|Corr I 400
Arousal/Performance/Eysenck/Matthews: Early experimental studies (e.g., Eysenck 1957(1), 1967(2)) showed that basic traits such as >Extraversion (E) and >Neuroticism (N) relate to performance on a variety of standard laboratory tasks requiring cognitive functions such as perception, attention, memory and speeded response. Eysenck (1967)(2) attempted to explain these findings in terms of traditional arousal theory.
MatthewsVsEysenck/MatthewsVsArousal theory: However, failings of arousal theory (Matthews and Gilliland 1999)(3) imply that we must look more closely at the different information-processing components that may be sensitive to personality. See >Performance/Cognitive Psychology.
Eysenck: (Eysenck 1957(1), 1967(2)) hypothesized that variations in basic attributes of the brain such as inhibition and arousal should influence performance of simple tasks such as choice reaction time and paired-associate learning. The E and N traits predicted performance on tasks requiring attention, memory and rapid execution of motor response. In effect, performance measures functioned as another psychophysiological index akin to EEG or EDA.
1. Eysenck, H. J. 1957. The dynamics of anxiety and hysteria. London: Routledge and Kegan Paul 2. Eysenck, H. J. 1967. The biological basis of personality. Springfield, IL: Thomas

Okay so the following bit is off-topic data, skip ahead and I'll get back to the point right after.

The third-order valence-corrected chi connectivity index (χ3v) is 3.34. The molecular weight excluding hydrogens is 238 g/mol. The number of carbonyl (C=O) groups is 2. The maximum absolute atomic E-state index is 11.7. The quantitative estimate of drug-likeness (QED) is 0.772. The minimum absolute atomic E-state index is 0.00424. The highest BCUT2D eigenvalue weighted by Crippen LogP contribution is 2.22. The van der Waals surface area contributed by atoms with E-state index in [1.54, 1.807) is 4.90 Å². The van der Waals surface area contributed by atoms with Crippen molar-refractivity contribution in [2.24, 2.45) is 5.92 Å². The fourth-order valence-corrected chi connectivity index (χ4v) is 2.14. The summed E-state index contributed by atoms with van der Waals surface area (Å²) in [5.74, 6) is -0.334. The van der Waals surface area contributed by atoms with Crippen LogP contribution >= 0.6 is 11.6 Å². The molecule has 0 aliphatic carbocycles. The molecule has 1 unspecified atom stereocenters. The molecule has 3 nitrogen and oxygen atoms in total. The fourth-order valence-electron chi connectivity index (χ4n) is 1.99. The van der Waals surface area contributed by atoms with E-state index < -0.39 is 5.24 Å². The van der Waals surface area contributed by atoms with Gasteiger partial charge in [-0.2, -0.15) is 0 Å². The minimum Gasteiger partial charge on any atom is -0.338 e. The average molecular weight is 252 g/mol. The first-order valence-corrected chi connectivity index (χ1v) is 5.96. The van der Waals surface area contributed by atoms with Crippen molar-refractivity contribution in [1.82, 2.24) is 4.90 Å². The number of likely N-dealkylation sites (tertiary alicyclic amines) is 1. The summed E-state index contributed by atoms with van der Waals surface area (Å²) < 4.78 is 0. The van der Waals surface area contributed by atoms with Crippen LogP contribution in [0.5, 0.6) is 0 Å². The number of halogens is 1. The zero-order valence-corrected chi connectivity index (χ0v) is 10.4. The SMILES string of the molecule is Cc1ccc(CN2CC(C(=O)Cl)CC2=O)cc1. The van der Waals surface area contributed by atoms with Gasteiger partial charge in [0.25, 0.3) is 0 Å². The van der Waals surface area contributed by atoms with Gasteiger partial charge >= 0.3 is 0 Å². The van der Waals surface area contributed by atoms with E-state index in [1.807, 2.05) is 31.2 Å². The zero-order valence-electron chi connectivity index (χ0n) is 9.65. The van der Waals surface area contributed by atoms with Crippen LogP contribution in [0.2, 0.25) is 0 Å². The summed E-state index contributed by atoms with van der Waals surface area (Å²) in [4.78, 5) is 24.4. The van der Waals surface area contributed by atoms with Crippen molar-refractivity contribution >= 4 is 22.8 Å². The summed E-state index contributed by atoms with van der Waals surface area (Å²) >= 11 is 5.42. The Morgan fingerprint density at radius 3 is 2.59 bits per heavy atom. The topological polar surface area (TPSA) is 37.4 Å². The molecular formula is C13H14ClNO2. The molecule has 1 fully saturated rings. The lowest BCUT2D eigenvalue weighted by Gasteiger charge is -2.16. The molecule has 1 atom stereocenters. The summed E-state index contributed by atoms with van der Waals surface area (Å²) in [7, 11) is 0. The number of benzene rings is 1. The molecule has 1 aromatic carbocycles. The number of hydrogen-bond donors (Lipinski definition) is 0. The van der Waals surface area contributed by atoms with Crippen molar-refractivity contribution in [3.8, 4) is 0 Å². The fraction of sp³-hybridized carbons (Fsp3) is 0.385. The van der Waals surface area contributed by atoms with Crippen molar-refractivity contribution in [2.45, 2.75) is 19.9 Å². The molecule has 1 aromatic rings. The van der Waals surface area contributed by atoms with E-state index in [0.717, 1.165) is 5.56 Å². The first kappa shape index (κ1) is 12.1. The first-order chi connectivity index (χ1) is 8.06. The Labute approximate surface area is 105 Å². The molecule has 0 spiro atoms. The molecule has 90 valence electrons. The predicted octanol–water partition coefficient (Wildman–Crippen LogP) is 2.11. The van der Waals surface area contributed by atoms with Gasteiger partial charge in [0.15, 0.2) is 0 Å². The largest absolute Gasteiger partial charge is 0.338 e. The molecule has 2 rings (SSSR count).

2. Eysenck, H. J. 1967. The biological basis of personality. Springfield, IL: Thomas
3. Matthews, G. and Gilliland, K. 1999. The personality theories of H. J. Eysenck and J. A. Gray: a comparative review, Personality and Individual Differences 26: 583–626
Gerald Matthews, „ Personality and performance: cognitive processes and models“, in: Corr, Ph. J. & Matthews, G. (eds.) 2009. The Cambridge handbook of Personality Psychology. New York: Cambridge University Press_____________Explanation of symbols: Roman numerals indicate the source, arabic numerals indicate the page number. The corresponding books are indicated on the right hand side. ((s)…): Comment by the sender of the contribution. The note [Author1]Vs[Author2] or [Author]Vs[term] is an addition from the Dictionary of Arguments. If a German edition is specified, the page numbers refer to this edition.
|Eysenck, Hans Jürgen
Philip J. Corr
The Cambridge Handbook of Personality Psychology New York 2009